St. Mark's Church. From an old postcard.

Within a few years the building began to suffer from structural problems caused by subsidence, resulting from the underlying coal mines. A tower should have been added to the building, but this was abandoned because of the unstable land. In 1860 a survey was carried out by Smallman and Smith, Architects and Surveyors of Stourbridge. They found that due to subsidence there was settlement in the five windows on the north aisle, the roof at the north east end of the aisle had parted from the wall, so letting-in rain water, and daylight could be seen through cracks in the nave arches and the clerestory windows.

It was also found that the pillars carrying the arches on the south side of the nave were leaning, so the surveyors thought that further problems would soon materialise. They suggested that the whole building was starting to lean towards the north. A law suit to gain compensation from the Moat Colliery Company followed, and restoration work on the church was carried out.

In 1890 an appeal raised £700 for further repairs to the building, and another appeal for £1,000 was made, which paid for the re-roofing of the north aisle. Although the coal mines were closing around that time, the building continued to suffer from subsidence for a long period. It was later strengthened, and a new vestry was built. In 1910 restoration work was carried out on the chancel, and a new organ chamber was added. At the end of World War One a memorial to the men of the parish who died in the war, was fitted to the east wall.

From the 1851 edition of William White's History, Directory and Gazetteer of Staffordshire.

The Church of St. Martin and St. Paul, Owen Street

The church was built as a chapel of ease for St Martin’s Church in 1837 to 1838 and dedicated to St. Paul. It was designed by Robert Ebbles, and built of red brick in Early English style, with a tower at the front, a nave, a chancel, aisles, and a gallery running round three sides of the church. Originally the building could seat 1,322 people, and cost over £5,000 to build, which was raised by subscriptions and grants.

In 1843 the new parish of St. Paul was created, and in 1870 a stone, Gothic font was given by a parishioner. In 1899 a vestry was added. Modifications were made in 1985 when a false ceiling was inserted to reduce the expense of heating, and two parish rooms were built at the rear of the nave. The work also included the addition of a western gallery, and toilets and a kitchen on the ground floor.

When St. Martin’s Church closed in 1986, the two parishes combined and the church became known as St. Martin's and St. Paul's. The building was Grade: II listed on 1st December, 2015.

From the 1851 edition of William White's History, Directory and Gazetteer of Staffordshire.

St. Matthew's Church, Dudley Road

The church was built in brick in Early English style in 1881 and designed by J. H. Gibbons. It consists of a nave with a clerestory, a lower two-storey west porch, a lower chancel, two narrow aisles, a north vestry, and a tower (with a bell) to the south-east. It cost nearly £6,000 to build, which was raised by subscription. Subscribers included Lord Dudley. As built, the church seated 478 people. A substantial vicarage was built next to the church at a cost of about £1,600. The building was Grade II listed on 29th September, 1987.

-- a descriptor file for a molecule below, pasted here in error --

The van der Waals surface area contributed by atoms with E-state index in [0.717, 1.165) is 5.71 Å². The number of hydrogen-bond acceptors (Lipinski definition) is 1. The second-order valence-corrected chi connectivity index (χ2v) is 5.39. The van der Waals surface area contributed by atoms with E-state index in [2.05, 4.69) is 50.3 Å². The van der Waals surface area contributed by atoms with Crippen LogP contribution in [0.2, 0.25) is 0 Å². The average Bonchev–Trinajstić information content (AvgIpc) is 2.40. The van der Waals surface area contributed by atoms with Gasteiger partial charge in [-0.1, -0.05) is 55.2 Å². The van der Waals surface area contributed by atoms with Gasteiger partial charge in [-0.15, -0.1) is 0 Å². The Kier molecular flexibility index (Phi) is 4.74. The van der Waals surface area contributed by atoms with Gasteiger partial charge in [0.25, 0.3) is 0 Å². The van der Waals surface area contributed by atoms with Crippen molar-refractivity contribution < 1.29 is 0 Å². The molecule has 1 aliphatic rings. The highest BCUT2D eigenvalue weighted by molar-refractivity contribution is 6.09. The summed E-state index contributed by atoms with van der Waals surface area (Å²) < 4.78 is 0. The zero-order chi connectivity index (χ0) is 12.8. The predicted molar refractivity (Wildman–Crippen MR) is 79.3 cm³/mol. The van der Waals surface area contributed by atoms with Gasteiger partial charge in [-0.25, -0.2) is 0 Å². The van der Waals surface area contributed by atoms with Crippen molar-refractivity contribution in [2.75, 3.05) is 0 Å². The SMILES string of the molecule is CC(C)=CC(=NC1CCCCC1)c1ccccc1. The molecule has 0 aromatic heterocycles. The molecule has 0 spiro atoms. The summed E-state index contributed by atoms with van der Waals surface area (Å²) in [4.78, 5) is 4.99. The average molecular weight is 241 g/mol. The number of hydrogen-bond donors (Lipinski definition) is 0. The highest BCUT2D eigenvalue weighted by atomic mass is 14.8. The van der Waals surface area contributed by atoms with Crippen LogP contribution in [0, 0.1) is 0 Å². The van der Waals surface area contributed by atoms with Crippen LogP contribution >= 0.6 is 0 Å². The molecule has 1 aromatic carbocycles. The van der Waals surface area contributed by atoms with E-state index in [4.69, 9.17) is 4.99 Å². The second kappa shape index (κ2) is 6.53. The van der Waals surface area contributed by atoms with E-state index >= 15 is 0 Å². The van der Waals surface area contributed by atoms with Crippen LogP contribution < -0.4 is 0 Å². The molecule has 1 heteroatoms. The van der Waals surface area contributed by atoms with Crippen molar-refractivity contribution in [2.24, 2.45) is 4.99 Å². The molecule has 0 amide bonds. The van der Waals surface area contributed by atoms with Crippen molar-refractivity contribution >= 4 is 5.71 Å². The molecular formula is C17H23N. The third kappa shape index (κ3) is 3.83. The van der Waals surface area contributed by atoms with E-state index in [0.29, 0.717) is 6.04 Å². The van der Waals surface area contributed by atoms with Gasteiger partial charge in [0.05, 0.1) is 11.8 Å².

St. Matthew's Church. From an old postcard.

St. Michael's Church, Tividale Road

One of the most prominent buildings in Tividale Road was St. Michael’s Church with its impressive tower, which could be seen from many parts of the area. In the early 1870s a mission room was made from two cottages that were converted for the purpose, and a committee was formed to consider and plan the building of a church. Money for the project was raised by subscription, and a suitable piece of land on which to build the church was soon obtained.

The building was designed by Davis and Middleton, and built in 1877 to 1878 by Mr. Everall, of Malvern. The foundation stone was laid on 8th January, 1877, and the consecration ceremony took place on July 13th, 1878. The building, built of brick in Early English style cost around £8,000, and was considered to be one of the finest churches in the area. It consisted of a nave, 59 feet wide by 100 feet long, a chancel, a tower, and could seat 800 people. A vicarage was later built next door, and in 1891 a new organ was installed.

The original St. Michael's Church. From an old postcard.

Unfortunately the building began to suffer from serious structural problems which eventually led to its demolition in 1994. In 1996 the existing replacement church, lying back from the road was completed.

From an old postcard.

Wesleyan Church, Park Lane

Wesleyan Methodism was very popular in the Black Country, and the exploits of John Wesley and his brother Charles have become a legend. It is not so well known that both brothers preached in Tipton. The following extracts are from John Wesley’s Journal:

On 7th February, 1744 Wesley writes “On Friday afternoon I went from Birmingham to Tipton Green, but finding the mob still raging up and down I returned to Birmingham.”

Sunday 5th April, 1745. “About one I preached at Tipton Green and about four at Wednesbury. A few persons at first threw some clods, but they were quickly glad to retreat, so there was no interruption.”